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Kerrie music on the scene.

So my new "anthem" comes from a little gal by the name of Kerrie Roberts. (She is probably taller than me and not so distant from my age...but the little girl and boy in all of us screams out sometimes to be seen, heard, and recognized. So to me she is a little gal.)
I went about researching her a bit, trying to figure out who she is from more than just a promotion aspect.
Her Biography found on her website is a personal telling of Kerrie's beginnings in church at age 5 and her decision to make good faithful choices in her rise to success. Brilliant!

A song she has co-written with her producer is set to appear in an upcoming ABC TV Series called Once Upon a Time. Here is the trailor.

Behind the scenes with Kevin Davis, interview with Kerrie.

There is a really great write up about Kerrie at
She won two Dove awards for New Artist of the Year and Outstanding Female Vocalist.

I am totally excited about also finding another source for today's chrisitan music. I really like the positive messages, the hope, the variety, and the general lack of vulgarity. Refreshing.

You can also catch Kerrie here on YouTube. Kerrie TV

La Llorona

I first heard of La Llorona while working at SF Beeswax Candle.

Lhasa De Sela sings a song, titled La Llorona on the album of the same name. Her voice is beautiful, haunting, and her songs just whisk you away to another time and place.

Since I have learned of the Legend of La Llorona or the Weeping Woman. The movie The Cry seems to be a spin off the story. The legend and historical facts are the only part I looked into here. It seems to be a more haunting perspective than I would like to imagine.

The beautiful La Llorona mourned them day and night. During this time, she would not eat and walked along the river in her white gown searching for her boys -- hoping they would come back to her. She cried endlessly as she roamed the riverbanks and her gown became soiled and torn. When she continued to refuse to eat, she grew thinner and appeared taller until she looked like a walking skeleton. Still a young woman, she finally died on the banks of the river.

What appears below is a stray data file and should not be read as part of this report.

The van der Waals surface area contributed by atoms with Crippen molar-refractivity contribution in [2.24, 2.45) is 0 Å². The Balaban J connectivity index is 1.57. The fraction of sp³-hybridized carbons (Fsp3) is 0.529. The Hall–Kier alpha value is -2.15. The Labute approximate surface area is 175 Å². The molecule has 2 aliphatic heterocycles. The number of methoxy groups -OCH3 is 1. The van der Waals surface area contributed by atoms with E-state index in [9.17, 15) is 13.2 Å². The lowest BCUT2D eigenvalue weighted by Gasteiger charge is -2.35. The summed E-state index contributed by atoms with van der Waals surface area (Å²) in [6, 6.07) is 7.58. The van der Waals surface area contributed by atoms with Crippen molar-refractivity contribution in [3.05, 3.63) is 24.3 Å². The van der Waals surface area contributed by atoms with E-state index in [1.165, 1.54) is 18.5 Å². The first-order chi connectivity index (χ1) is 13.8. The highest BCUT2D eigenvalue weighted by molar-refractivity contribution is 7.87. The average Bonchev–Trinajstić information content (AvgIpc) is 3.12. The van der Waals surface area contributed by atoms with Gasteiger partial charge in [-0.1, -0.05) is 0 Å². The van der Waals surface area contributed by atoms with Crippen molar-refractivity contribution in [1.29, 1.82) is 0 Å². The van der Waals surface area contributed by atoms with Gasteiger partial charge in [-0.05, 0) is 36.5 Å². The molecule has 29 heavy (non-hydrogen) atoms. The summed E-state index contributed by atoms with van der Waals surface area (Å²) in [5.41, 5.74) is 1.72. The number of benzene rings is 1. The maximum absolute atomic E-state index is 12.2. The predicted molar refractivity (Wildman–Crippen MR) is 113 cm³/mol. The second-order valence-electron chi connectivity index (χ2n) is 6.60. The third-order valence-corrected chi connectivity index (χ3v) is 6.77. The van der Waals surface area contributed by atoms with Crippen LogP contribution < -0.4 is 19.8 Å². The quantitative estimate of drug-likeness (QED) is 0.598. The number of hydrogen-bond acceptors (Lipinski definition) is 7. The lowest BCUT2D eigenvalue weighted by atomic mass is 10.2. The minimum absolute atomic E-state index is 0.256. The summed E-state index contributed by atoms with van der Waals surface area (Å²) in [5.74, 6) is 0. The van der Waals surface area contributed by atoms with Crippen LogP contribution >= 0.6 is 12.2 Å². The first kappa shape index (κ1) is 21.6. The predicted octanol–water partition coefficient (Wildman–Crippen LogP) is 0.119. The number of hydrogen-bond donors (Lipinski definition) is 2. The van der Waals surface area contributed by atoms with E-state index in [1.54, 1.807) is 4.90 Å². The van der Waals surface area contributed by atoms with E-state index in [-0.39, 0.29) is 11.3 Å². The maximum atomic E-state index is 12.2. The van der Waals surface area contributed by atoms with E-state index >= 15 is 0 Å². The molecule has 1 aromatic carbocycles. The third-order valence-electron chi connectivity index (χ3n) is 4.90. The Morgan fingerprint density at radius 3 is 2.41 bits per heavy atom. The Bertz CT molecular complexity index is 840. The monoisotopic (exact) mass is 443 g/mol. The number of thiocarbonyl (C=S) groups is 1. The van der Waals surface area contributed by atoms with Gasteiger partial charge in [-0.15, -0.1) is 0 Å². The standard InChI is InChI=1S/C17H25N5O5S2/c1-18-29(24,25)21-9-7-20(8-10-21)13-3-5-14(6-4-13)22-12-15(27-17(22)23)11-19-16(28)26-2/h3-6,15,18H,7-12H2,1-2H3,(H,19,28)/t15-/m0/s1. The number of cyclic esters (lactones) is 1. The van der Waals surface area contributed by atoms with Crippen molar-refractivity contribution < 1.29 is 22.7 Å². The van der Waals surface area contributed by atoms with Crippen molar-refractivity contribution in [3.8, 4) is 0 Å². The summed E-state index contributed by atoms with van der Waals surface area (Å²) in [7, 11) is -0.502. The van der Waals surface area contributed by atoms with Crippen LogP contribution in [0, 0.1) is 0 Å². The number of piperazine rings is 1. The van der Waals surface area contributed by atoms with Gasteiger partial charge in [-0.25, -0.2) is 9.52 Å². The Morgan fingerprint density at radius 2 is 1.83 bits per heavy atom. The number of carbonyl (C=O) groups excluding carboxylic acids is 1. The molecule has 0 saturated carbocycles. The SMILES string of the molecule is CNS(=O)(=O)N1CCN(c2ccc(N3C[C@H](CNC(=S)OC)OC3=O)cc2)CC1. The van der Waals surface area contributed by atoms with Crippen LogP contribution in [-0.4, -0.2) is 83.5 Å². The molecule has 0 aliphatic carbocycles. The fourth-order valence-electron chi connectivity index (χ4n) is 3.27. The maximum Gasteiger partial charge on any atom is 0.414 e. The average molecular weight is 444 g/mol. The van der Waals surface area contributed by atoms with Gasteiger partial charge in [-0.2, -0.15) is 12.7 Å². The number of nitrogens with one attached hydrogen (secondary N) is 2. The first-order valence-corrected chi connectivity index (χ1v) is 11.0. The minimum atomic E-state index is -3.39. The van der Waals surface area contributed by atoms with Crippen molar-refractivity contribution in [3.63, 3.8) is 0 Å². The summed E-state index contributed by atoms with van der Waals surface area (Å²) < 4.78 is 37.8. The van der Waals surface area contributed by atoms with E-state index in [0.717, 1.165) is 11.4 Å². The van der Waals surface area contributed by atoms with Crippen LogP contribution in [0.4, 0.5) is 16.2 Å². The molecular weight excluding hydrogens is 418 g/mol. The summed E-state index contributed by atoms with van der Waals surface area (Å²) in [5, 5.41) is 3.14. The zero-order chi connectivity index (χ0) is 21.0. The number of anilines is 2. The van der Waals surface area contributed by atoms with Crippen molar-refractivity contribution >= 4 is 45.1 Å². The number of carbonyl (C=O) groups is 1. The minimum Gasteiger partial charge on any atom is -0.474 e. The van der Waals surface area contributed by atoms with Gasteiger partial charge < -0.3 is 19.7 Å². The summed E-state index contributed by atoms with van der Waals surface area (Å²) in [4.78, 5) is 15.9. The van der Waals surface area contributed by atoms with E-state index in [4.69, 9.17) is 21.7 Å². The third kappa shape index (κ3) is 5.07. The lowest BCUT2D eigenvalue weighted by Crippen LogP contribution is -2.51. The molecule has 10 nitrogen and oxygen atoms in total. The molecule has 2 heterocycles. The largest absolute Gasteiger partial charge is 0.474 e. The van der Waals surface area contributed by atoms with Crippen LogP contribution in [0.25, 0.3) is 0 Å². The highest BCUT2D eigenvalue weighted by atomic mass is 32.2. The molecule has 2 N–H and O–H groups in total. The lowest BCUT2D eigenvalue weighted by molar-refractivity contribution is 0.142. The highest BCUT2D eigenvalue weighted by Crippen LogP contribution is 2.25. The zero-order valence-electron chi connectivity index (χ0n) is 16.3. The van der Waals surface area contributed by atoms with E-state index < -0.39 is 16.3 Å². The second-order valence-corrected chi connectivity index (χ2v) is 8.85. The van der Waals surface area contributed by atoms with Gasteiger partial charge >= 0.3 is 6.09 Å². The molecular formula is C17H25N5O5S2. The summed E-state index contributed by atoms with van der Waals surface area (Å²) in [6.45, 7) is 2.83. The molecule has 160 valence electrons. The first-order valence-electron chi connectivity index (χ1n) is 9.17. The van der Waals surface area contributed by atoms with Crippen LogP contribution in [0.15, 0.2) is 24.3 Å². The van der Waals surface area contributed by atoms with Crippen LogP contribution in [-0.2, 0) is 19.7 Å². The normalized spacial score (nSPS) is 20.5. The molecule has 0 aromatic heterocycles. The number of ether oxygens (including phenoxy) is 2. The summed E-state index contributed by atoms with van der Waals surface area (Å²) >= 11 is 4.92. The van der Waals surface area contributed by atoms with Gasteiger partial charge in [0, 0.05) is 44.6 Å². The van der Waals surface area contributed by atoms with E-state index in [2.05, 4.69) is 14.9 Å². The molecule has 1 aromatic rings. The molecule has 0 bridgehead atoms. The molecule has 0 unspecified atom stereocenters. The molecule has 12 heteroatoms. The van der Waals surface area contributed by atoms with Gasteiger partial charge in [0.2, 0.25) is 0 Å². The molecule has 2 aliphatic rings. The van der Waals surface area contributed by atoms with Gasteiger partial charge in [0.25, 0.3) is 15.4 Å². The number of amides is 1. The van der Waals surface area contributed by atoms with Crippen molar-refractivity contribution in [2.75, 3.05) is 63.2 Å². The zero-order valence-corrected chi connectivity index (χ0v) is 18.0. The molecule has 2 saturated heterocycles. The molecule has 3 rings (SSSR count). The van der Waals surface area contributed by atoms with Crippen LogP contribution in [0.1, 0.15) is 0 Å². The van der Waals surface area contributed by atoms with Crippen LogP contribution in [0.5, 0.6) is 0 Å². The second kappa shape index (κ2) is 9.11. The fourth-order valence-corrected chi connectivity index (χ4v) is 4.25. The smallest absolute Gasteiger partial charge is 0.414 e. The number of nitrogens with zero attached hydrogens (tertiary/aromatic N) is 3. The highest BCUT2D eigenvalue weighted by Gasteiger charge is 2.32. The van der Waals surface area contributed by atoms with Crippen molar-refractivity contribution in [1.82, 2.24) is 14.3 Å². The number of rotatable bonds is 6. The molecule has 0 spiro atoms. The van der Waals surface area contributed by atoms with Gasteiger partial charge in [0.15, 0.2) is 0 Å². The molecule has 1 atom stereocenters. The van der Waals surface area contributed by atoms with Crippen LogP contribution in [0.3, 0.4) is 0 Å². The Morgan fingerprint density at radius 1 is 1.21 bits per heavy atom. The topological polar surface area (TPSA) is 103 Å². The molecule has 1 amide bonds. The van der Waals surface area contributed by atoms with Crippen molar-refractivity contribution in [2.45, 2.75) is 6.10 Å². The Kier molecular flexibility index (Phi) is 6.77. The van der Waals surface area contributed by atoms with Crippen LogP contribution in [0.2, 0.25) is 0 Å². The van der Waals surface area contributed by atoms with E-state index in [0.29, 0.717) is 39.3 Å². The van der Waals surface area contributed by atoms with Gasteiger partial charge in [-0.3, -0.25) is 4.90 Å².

Not long after her death, her restless spirit began to appear, walking the banks of the Santa Fe River when darkness fell. Her weeping and wailing became a curse of the night and people began to be afraid to go out after dark. She was said to have been seen drifting between the trees along the shoreline or floating on the current with her long white gown spread out upon the waters. On many a dark night people would see her walking along the riverbank and crying for her children. And so, they no longer spoke of her as Maria, but rather, La Llorona, the weeping woman. Children are warned not to go out in the dark, for La Llorona might snatch them, throwing them to their deaths in the flowing waters.

from Legends of America

NPR - 'La Llorona': It's Mourning in Latin America
Joan Baez - La Llorona
La Llorona video montage - interesting mixing by video author of video clips and different both lyrical and instrumental versions of the song.

I decided to do some more research and share with you all, as my daughter has taken to singing about the house all day as she is playing. I imagine it is influenced much by my musical choices of late, but she seems to have this sort of a weeping tone, a dissonance. I love it! I love that she is singing around the house freel,y making her own songs.

It also reminds me of the Maori ritual singing as depicted in the movie Whale Rider.

tired of the same old music?

What do you do when you've listened to the same old songs for one day too long?
Turn on the radio...

here's what I found! Saweeeet!

my new anthem for sure


I will definitely do some research on this young woman and do another posting! Check back.

Pass it on!

Found this one looking for a song for the kids at sunday school.
Christy Nockels

Britt Nicole

Tim Hughes

Justin Bieber (???)